Snakes can swim!

One of my favorite spots to go for a walk during the week is Fern Forest Nature Center in Broward County. And on April 1 of this year, I happened to see something that I’d never seen before on the spatterdock leaves in the remnant agricultural canal that parallels the Wetland Wander trail at the park. It was a little tiny snake, not more than a foot long, if that (although I never did see it stretched out full length), resting on the broad leaves of this emergent plant. Curious, I started to take pictures.

At one point, though, this little snake’s head whipped around incredibly quickly, and it ducked underwater. Turns out, I suspect, that it was going fishing! I had never known that snakes like to go fishing. I didn’t even suspect that they might do so, despite knowing that all snakes can swim (knowledge I owe to Steve Bass, instructor extraordinaire of the Florida Master Naturalist Program here in Palm Beach County), and having seen another small snake swimming in another canal at Fern Forest.

Although I didn’t capture the actual strike on film, you can clearly see in the photo below the proximity of predator and prey, and you can fill in the gaps in the photographic record as easily as I. I only saw the snake attempt taking a fish once (and it happened far too quickly for me to photograph), but it was pretty clear what was going on.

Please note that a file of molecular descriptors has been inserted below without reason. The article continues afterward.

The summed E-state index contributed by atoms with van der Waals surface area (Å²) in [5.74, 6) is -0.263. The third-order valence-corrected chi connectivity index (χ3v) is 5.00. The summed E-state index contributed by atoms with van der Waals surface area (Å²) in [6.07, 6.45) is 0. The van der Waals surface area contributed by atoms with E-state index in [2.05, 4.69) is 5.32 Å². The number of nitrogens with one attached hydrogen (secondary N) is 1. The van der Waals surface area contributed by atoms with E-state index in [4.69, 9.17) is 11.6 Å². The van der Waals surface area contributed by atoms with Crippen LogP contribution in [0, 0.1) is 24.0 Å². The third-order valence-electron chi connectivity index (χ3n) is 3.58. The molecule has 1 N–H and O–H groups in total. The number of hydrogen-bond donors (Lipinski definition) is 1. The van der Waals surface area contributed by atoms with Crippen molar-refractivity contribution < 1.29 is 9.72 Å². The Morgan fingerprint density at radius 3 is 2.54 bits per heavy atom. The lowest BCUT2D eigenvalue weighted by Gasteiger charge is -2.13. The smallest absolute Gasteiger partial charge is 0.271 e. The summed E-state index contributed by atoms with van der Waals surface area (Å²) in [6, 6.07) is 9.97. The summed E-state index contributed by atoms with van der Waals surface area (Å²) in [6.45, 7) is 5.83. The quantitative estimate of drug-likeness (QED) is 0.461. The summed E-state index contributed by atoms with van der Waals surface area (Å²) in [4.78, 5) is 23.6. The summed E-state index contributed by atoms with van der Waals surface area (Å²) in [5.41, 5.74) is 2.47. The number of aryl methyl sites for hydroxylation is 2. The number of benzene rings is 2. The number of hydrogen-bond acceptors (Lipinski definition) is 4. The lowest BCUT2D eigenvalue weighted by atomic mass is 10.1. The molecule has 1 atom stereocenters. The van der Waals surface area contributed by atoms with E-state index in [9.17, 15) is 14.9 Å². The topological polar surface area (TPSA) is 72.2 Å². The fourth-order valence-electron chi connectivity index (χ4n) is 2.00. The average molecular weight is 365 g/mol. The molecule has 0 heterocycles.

By the way, any idea what kind of snake this is? I suspect it to be a banded watersnake, but I’m not very experienced in these matters. I tried checking them out at the Florida Museum of Natural History’s Online Guide to the Snakes of Florida, but I was never able to see the underside of the snake to determine whether these are rings or bands. I’m pretty confident they’re bands, not rings, though, given that there are only two ringed snakes in Florida: the coral snake and the king snake. I’ve also checked the photos on Daniel Dye’s website, Florida Backyard Snakes, but again, I just couldn’t find the perfect match to this critter.

Part of the problem, I suspect, is that young snakes might not look too much like adult snakes? (Obviously I’m assuming that this is a young snake; if it is in fact a banded watersnake, its size would indicate that it is young.) By far the larger part of the problem, though, is that, unlike with birds, I simply don’t see snakes very often, and so I don’t have enough personal experience to draw on.

However, at the website of the University of Georgia’s Savannah River Ecology Laboratory they’ve got photos of both color variants of this snake that I’ve seen at Fern Forest, and they’re both on the banded watersnake page, so my confidence in my identification is growing